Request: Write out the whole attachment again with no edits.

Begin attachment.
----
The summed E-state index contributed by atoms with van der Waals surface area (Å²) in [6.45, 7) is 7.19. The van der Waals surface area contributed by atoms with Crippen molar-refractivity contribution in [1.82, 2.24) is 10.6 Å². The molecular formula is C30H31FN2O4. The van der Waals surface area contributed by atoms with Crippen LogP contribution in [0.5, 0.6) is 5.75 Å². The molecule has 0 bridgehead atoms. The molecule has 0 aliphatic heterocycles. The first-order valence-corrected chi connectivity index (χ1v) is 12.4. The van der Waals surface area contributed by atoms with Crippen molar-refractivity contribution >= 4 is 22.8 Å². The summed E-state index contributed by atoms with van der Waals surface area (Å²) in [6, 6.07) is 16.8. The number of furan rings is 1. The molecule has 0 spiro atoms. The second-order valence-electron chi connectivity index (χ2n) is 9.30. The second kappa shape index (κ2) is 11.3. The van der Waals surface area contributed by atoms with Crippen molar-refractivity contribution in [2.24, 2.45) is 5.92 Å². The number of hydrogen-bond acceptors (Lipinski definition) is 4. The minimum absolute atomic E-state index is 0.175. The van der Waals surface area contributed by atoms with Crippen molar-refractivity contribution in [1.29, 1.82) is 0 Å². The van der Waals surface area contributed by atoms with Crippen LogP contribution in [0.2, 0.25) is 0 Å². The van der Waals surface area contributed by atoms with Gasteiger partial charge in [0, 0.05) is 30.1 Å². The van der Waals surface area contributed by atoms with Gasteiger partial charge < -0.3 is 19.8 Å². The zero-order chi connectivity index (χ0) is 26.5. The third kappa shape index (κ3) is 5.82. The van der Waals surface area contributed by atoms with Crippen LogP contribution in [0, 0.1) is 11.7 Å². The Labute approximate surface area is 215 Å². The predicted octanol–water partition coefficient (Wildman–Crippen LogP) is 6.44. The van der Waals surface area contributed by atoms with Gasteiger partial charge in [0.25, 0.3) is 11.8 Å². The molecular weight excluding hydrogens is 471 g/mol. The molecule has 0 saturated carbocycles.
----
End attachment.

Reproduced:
The summed E-state index contributed by atoms with van der Waals surface area (Å²) in [6.45, 7) is 7.19. The van der Waals surface area contributed by atoms with Crippen molar-refractivity contribution in [1.82, 2.24) is 10.6 Å². The molecular formula is C30H31FN2O4. The van der Waals surface area contributed by atoms with Crippen LogP contribution in [0.5, 0.6) is 5.75 Å². The molecule has 0 bridgehead atoms. The molecule has 0 aliphatic heterocycles. The first-order valence-corrected chi connectivity index (χ1v) is 12.4. The van der Waals surface area contributed by atoms with Crippen molar-refractivity contribution >= 4 is 22.8 Å². The summed E-state index contributed by atoms with van der Waals surface area (Å²) in [6, 6.07) is 16.8. The number of furan rings is 1. The molecule has 0 spiro atoms. The second-order valence-electron chi connectivity index (χ2n) is 9.30. The second kappa shape index (κ2) is 11.3. The van der Waals surface area contributed by atoms with Crippen molar-refractivity contribution in [2.24, 2.45) is 5.92 Å². The number of hydrogen-bond acceptors (Lipinski definition) is 4. The minimum absolute atomic E-state index is 0.175. The van der Waals surface area contributed by atoms with Crippen molar-refractivity contribution in [1.29, 1.82) is 0 Å². The van der Waals surface area contributed by atoms with Crippen LogP contribution in [0.2, 0.25) is 0 Å². The van der Waals surface area contributed by atoms with Gasteiger partial charge in [0, 0.05) is 30.1 Å². The van der Waals surface area contributed by atoms with Gasteiger partial charge < -0.3 is 19.8 Å². The zero-order chi connectivity index (χ0) is 26.5. The third kappa shape index (κ3) is 5.82. The van der Waals surface area contributed by atoms with Crippen LogP contribution in [0, 0.1) is 11.7 Å². The Labute approximate surface area is 215 Å². The predicted octanol–water partition coefficient (Wildman–Crippen LogP) is 6.44. The van der Waals surface area contributed by atoms with Gasteiger partial charge in [0.25, 0.3) is 11.8 Å². The molecular weight excluding hydrogens is 471 g/mol. The molecule has 0 saturated carbocycles.